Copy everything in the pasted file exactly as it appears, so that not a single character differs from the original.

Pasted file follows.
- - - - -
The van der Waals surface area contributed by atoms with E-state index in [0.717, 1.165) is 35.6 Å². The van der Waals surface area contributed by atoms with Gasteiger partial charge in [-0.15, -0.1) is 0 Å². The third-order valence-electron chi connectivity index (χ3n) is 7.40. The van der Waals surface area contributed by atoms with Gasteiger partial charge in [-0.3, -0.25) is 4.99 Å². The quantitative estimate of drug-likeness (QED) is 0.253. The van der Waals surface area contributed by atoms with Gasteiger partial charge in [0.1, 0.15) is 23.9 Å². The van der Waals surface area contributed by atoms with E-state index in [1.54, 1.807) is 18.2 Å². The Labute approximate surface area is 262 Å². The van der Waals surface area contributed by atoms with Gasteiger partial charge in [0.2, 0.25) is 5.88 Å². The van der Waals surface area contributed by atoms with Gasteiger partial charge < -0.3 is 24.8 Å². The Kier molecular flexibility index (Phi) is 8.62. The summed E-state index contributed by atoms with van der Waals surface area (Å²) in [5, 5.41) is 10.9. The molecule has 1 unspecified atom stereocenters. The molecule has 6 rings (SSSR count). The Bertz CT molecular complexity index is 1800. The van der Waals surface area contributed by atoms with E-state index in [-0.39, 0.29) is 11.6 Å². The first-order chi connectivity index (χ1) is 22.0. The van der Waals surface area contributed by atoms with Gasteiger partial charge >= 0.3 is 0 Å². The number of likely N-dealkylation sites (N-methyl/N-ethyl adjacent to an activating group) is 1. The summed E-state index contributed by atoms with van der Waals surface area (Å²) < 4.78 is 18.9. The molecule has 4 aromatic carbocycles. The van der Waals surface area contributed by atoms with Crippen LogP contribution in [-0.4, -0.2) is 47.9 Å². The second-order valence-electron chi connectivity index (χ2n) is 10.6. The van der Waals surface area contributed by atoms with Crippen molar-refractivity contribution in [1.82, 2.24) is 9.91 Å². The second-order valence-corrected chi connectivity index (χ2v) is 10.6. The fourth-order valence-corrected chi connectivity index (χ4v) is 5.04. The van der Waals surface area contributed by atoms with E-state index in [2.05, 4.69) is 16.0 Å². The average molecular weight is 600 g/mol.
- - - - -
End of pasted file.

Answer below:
The van der Waals surface area contributed by atoms with E-state index in [0.717, 1.165) is 35.6 Å². The van der Waals surface area contributed by atoms with Gasteiger partial charge in [-0.15, -0.1) is 0 Å². The third-order valence-electron chi connectivity index (χ3n) is 7.40. The van der Waals surface area contributed by atoms with Gasteiger partial charge in [-0.3, -0.25) is 4.99 Å². The quantitative estimate of drug-likeness (QED) is 0.253. The van der Waals surface area contributed by atoms with Gasteiger partial charge in [0.1, 0.15) is 23.9 Å². The van der Waals surface area contributed by atoms with E-state index in [1.54, 1.807) is 18.2 Å². The Labute approximate surface area is 262 Å². The van der Waals surface area contributed by atoms with Gasteiger partial charge in [0.2, 0.25) is 5.88 Å². The van der Waals surface area contributed by atoms with Gasteiger partial charge < -0.3 is 24.8 Å². The Kier molecular flexibility index (Phi) is 8.62. The summed E-state index contributed by atoms with van der Waals surface area (Å²) in [5, 5.41) is 10.9. The molecule has 1 unspecified atom stereocenters. The molecule has 6 rings (SSSR count). The Bertz CT molecular complexity index is 1800. The van der Waals surface area contributed by atoms with E-state index in [-0.39, 0.29) is 11.6 Å². The first-order chi connectivity index (χ1) is 22.0. The van der Waals surface area contributed by atoms with Gasteiger partial charge >= 0.3 is 0 Å². The number of likely N-dealkylation sites (N-methyl/N-ethyl adjacent to an activating group) is 1. The summed E-state index contributed by atoms with van der Waals surface area (Å²) < 4.78 is 18.9. The molecule has 4 aromatic carbocycles. The van der Waals surface area contributed by atoms with Crippen LogP contribution in [-0.4, -0.2) is 47.9 Å². The second-order valence-electron chi connectivity index (χ2n) is 10.6. The van der Waals surface area contributed by atoms with Crippen molar-refractivity contribution in [1.82, 2.24) is 9.91 Å². The second-order valence-corrected chi connectivity index (χ2v) is 10.6. The fourth-order valence-corrected chi connectivity index (χ4v) is 5.04. The van der Waals surface area contributed by atoms with E-state index in [2.05, 4.69) is 16.0 Å². The average molecular weight is 600 g/mol.